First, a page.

UK Border Force strike: Armed forces can’t detain people, emails reveal | Industrial action | Daily News Byte

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Soldiers and sailors covering Border Force staff manning passport control do not have the authority to detain people suspected of criminal activity, leaked documents show.

The email states that members of the armed forces cannot stop people suspected of crimes such as possession of false passports, drug smuggling, people-trafficking and modern-day slavery if they have valid travel documents.

Instead, separate intervention from fully trained Border Force officers would be sought for suspected serious criminals or their victims, most of whom are currently on strike.

A Royal Navy official warned in an email that the inability to detain “could affect the op. [operational] capacity during industrial action”.

The revelations go some way to explaining why there has been little disruption at UK ports and airports since the PCS strike for improved pay and conditions began on Friday.

An email sent on 22 December shows that a Royal Navy sub-lieutenant wrote to Border Force and Home Office civilian staff to ask if Royal Navy staff working at Manchester had powers to detain suspects.

He wrote: “RN personnel currently stationed at Manchester Airport are currently prevented from completing and issuing IS81 and should not be involved in detainer activity by referring the BF officer. This may affect the op. [operational] capacity during industrial action”.

According to Home Office documents, the IS81 form gives immigration officers the power to detain people while they carry out further enquiries. It has to be issued even if someone is detained for only two minutes for a trivial investigation.

A senior Border Force official responded by saying that armed personnel were not adequately trained to detain suspects.

“Received the following email following my discussion with the C2 Navy Lead at Manchester. They have said that they cannot issue IS81 and this has to be done by a Border Force officer as there was only training up to IS81. Can this be clarified as a matter of urgency,” he wrote.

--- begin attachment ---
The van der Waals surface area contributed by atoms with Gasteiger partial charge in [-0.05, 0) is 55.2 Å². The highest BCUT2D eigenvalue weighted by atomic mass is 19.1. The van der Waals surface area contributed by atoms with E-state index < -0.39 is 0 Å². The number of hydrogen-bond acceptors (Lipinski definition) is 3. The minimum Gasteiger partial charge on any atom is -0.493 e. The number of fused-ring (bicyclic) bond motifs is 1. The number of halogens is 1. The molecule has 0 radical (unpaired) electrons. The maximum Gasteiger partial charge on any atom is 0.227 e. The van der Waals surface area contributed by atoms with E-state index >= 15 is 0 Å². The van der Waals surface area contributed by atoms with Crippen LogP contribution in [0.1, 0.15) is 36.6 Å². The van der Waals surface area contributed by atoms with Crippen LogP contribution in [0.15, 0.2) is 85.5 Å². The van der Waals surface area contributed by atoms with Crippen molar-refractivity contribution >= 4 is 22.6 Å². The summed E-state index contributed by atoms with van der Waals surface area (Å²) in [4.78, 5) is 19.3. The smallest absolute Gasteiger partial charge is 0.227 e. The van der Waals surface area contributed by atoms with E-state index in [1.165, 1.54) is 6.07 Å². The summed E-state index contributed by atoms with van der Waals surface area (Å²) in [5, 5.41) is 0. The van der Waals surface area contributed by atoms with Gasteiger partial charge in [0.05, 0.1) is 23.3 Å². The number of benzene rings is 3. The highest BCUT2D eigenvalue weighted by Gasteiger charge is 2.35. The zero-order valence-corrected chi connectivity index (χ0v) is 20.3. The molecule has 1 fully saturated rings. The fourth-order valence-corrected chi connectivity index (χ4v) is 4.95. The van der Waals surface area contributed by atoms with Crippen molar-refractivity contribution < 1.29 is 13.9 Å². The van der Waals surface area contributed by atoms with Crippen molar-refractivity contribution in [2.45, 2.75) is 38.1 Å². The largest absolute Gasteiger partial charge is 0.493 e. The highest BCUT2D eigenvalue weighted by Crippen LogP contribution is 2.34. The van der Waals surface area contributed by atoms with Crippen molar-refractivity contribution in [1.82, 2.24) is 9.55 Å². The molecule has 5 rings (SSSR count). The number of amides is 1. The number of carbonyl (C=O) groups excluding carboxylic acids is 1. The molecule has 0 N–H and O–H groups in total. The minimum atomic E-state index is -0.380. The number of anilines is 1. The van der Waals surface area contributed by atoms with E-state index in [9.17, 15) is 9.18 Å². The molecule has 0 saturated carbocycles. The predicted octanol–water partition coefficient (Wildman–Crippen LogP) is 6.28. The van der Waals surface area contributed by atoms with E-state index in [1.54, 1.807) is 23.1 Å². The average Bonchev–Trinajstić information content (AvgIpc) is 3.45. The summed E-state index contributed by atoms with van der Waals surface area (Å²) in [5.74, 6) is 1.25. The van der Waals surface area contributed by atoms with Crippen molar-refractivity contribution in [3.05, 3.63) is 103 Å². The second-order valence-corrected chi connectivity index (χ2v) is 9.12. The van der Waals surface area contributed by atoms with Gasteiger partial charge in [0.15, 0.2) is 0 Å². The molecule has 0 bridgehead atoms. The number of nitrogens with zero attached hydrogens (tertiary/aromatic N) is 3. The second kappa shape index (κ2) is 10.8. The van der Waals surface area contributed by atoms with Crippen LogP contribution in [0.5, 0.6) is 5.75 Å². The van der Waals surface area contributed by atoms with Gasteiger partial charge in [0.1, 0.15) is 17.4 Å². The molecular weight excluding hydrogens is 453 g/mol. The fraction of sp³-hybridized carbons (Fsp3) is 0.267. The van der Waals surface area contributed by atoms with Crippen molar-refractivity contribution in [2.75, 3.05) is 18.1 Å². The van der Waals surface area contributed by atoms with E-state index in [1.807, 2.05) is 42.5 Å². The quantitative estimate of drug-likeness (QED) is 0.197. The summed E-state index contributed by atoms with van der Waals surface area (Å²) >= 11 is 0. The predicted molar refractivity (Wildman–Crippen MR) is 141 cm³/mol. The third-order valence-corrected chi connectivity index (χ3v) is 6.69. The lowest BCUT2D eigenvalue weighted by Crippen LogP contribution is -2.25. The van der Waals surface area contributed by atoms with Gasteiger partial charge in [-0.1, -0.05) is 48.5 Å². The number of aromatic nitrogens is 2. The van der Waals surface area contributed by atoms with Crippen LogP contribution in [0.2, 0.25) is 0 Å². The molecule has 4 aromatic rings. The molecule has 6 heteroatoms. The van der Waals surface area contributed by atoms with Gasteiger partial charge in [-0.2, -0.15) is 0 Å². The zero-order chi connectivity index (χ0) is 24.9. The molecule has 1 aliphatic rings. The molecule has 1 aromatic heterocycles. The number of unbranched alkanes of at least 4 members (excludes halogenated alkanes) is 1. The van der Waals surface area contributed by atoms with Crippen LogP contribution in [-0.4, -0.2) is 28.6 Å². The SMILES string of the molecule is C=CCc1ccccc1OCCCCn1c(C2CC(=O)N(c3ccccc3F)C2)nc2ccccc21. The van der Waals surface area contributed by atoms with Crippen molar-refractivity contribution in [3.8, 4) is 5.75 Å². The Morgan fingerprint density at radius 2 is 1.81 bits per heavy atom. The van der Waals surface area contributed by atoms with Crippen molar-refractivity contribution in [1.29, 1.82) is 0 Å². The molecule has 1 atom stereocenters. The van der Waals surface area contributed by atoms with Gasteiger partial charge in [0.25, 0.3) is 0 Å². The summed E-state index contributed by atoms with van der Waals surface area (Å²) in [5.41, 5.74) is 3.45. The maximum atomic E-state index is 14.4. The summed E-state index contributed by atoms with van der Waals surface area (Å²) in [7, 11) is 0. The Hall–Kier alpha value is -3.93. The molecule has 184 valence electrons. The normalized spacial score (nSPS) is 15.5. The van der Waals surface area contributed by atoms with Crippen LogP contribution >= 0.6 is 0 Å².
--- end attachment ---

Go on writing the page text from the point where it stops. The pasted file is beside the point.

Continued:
Another senior Home Office official confirmed in an email: “This is true. I have talked about this before. At which point any military personnel are needed [sic] Not able to disembark a passenger, a permanent member of staff will need to issue an IS81 on their behalf.

Around 600 armed forces personnel, 200 civil servants and 200 civilian staff from HM Revenue and Customs have been brought in to cover Border Force officers during the strike, which is due to continue every day of December except 27 December.

They were given five days of training and were brought in to take people’s passports and check them against “warning indicators”. [WI]” – a Home Office watchlist database with information such as previous immigration history and national security matters.

Border Force guards are usually trained for at least three weeks before interacting with the public. After three weeks, they are given a mentor to work with for a month to ensure they can work alone at the passport desk.

During training, they learn how to process and interview passengers, identify victims of modern slavery, detect forged documents, identify suspected trafficked children and interrogate passengers.

PCS general secretary, Mark Serwotka, said: “The government has boasted that there are no queues at passport control, but if no one is stopped there is no queue.

“And no one is being deterred because the government has taken a plaster of paris approach to the problem.

“We warned before the strike began that military personnel with five days of training would not be able to do the jobs of experienced, professional Border Force officers.

“We have made it abundantly clear that the government can prevent this controversy by putting some money on the table tomorrow.”

Sources said there were “very few” fully trained Border Force guards at Manchester to help supervise the dozens of army officers checking passports.

Sources at Heathrow Airport have told the Guardian that members of the military covering Heathrow have been told they cannot detain people.

A member of Heathrow staff said: “Covering troops have been told not to detain anyone unless there is incriminating evidence. [through the WI]. With respect to immigration issues, they are asked to get everyone down to earth.

A Home Office source said Border Force officers who were not on strike were continuing to work alongside members of the armed services and other contingent personnel. “We want to minimize disruption during this dispute,” the source said.

A Home Office spokesman said: “The Border Force has developed robust contingency plans which prioritize keeping our citizens safe and protecting our borders.

“We have flexibly spread our resources to ensure that non-striking Border Force staff, with the full range of appropriate powers, continue to fulfill their vital roles and have sufficient cover to meet our key priorities.

“Military personnel, civil servants and volunteers are supporting a range of services and all deployed contingency personnel are adequately trained for the activities they are required to undertake.”

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